The second volume in Joe Hill and Gabriel Rodriguez’s comic book series, Locke and Key continues the story of the Locke family and provides a strong and scary addition to the story.
Follow on from the previous book, volume two titled ‘Head Games’ continues to build on the mythology of Lovecraft and Keyhouse. Head Games begins by introducing readers to Joe Ridgeway, an elderly teacher at Lovecraft Academy. Ridgeway has worked at the academy long enough to remember the faces of former students, two students in particular being Rendell Locke and Luke ‘Dodge’ Caravaggio. Naturally, Ridgeway is left confused when Tyler Locke walks by with a friend who bares an almost uncanny resemblance to Dodge and also reacts to Ridgeway calling him by the name ‘Dodge’. This is somewhat of a problem on the account that Luke Caraviggio would be in his mid to late thirties by now… if he wasn’t dead.
Head Games builds upon the foundation of the previous volume, this time giving more focus to Dodge as we see him travel back and forth through Keyhouse using the Anywhere Key which allows him to create a door to anywhere or anyplace so long as he can visualise the location.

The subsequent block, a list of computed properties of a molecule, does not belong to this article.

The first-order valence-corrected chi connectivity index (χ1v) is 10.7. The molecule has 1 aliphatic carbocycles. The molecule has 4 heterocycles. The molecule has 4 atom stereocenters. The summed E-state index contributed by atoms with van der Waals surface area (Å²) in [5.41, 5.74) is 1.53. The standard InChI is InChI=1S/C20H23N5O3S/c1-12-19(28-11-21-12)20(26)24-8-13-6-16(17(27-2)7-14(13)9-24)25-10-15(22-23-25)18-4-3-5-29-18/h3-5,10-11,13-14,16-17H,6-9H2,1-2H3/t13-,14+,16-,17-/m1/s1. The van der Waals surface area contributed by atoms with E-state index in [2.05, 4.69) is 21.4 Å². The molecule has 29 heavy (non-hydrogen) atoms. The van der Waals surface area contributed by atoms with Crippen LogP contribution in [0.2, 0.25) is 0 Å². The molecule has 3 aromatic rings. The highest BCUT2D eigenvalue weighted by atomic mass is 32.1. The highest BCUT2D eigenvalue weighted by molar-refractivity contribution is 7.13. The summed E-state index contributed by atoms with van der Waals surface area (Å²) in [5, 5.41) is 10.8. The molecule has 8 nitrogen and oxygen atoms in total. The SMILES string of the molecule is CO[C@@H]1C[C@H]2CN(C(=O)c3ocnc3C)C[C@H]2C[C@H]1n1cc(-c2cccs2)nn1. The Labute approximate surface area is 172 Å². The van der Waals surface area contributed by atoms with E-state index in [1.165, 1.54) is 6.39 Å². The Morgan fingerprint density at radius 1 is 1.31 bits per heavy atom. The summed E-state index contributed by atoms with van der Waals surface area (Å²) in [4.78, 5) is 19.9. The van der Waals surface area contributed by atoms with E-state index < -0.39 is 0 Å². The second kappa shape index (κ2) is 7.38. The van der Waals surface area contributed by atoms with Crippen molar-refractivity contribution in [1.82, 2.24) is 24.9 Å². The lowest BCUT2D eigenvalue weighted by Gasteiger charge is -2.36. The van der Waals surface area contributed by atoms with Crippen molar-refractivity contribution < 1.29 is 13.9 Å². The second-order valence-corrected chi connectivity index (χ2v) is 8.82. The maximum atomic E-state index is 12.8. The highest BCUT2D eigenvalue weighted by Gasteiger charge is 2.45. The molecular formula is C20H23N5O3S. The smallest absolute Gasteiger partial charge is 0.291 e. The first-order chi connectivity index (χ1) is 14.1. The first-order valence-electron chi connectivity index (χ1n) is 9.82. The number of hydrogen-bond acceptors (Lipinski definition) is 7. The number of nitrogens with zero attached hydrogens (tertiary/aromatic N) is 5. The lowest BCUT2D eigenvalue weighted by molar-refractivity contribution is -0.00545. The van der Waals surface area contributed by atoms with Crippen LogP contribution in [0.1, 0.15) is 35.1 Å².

While Dodge is sneaking in and out of the house in pursuit of the Omega Key, the Locke children discover the Head Key which unlocks a person’s head. I know it sounds weird, but the key allows things to be added or removed from people such as memories and emotions. Bode is the first to use the key, demonstrating it to his siblings with the act providing some dark humour where we see that Bode can also look inside his head – it’s hard to explain but the image below should help.
This volume does well to provide a sense of danger toward the Locke children and further demonstrates how manipulating and threatening Dodge can be, especially with the use of the Head Key.
Both the writing and art work are strong, consistent with the previous volume. The only drawback is that by the end of Head Games there is no resolution, we’re given more insight into Duncan Locke, Dodge and of course, Keyhouse and the keys. I suppose with the series consisting of six volumes you can’t really expect a full resolve yet, after all the first two volumes serve more as an introduction to the themes and concepts. As before a special shout to Joe Hill and Gabriel Rodriguez for a truly great piece of work.
Next week I’ll be reviewing the third volume in the series, Crown of Shadows. I hope you’re enjoying the reviews so far and I hope my plan to not riddle my review with spoilers is working.
Until next time, see ya!
…That was this week’s Covert Coot! Check back tomorrow for this week’s BearSleuth Spoiler Free Comic Book Bundle!